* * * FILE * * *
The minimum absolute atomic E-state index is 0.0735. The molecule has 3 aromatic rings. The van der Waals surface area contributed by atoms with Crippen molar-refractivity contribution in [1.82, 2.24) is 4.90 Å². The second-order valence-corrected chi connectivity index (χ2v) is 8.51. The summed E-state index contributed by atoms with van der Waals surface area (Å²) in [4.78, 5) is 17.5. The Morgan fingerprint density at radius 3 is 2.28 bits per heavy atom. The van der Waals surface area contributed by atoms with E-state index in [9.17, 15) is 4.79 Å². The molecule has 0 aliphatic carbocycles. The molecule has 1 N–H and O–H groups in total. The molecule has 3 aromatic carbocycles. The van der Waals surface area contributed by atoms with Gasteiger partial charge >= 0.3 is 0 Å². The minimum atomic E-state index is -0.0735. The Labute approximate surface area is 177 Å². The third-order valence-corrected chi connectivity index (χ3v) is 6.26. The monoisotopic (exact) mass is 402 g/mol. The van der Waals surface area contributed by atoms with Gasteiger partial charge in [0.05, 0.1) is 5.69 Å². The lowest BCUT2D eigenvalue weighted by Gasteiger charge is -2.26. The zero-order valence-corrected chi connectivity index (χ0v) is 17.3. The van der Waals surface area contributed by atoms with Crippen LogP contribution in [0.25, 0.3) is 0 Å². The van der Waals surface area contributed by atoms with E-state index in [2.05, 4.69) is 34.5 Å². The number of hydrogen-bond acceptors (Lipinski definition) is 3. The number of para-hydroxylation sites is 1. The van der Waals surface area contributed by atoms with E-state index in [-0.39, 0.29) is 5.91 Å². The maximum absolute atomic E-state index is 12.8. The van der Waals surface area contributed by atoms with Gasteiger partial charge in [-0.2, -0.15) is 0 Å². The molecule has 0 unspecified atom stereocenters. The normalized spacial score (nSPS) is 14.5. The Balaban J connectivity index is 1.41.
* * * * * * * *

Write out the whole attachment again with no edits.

The minimum absolute atomic E-state index is 0.0735. The molecule has 3 aromatic rings. The van der Waals surface area contributed by atoms with Crippen molar-refractivity contribution in [1.82, 2.24) is 4.90 Å². The second-order valence-corrected chi connectivity index (χ2v) is 8.51. The summed E-state index contributed by atoms with van der Waals surface area (Å²) in [4.78, 5) is 17.5. The Morgan fingerprint density at radius 3 is 2.28 bits per heavy atom. The van der Waals surface area contributed by atoms with E-state index in [9.17, 15) is 4.79 Å². The molecule has 0 aliphatic carbocycles. The molecule has 1 N–H and O–H groups in total. The molecule has 3 aromatic carbocycles. The van der Waals surface area contributed by atoms with Gasteiger partial charge >= 0.3 is 0 Å². The minimum atomic E-state index is -0.0735. The Labute approximate surface area is 177 Å². The third-order valence-corrected chi connectivity index (χ3v) is 6.26. The monoisotopic (exact) mass is 402 g/mol. The van der Waals surface area contributed by atoms with Gasteiger partial charge in [0.05, 0.1) is 5.69 Å². The lowest BCUT2D eigenvalue weighted by Gasteiger charge is -2.26. The zero-order valence-corrected chi connectivity index (χ0v) is 17.3. The van der Waals surface area contributed by atoms with Crippen LogP contribution in [0.25, 0.3) is 0 Å². The van der Waals surface area contributed by atoms with E-state index in [2.05, 4.69) is 34.5 Å². The number of hydrogen-bond acceptors (Lipinski definition) is 3. The number of para-hydroxylation sites is 1. The van der Waals surface area contributed by atoms with E-state index in [-0.39, 0.29) is 5.91 Å². The maximum absolute atomic E-state index is 12.8. The van der Waals surface area contributed by atoms with Gasteiger partial charge in [-0.2, -0.15) is 0 Å². The molecule has 0 unspecified atom stereocenters. The normalized spacial score (nSPS) is 14.5. The Balaban J connectivity index is 1.41.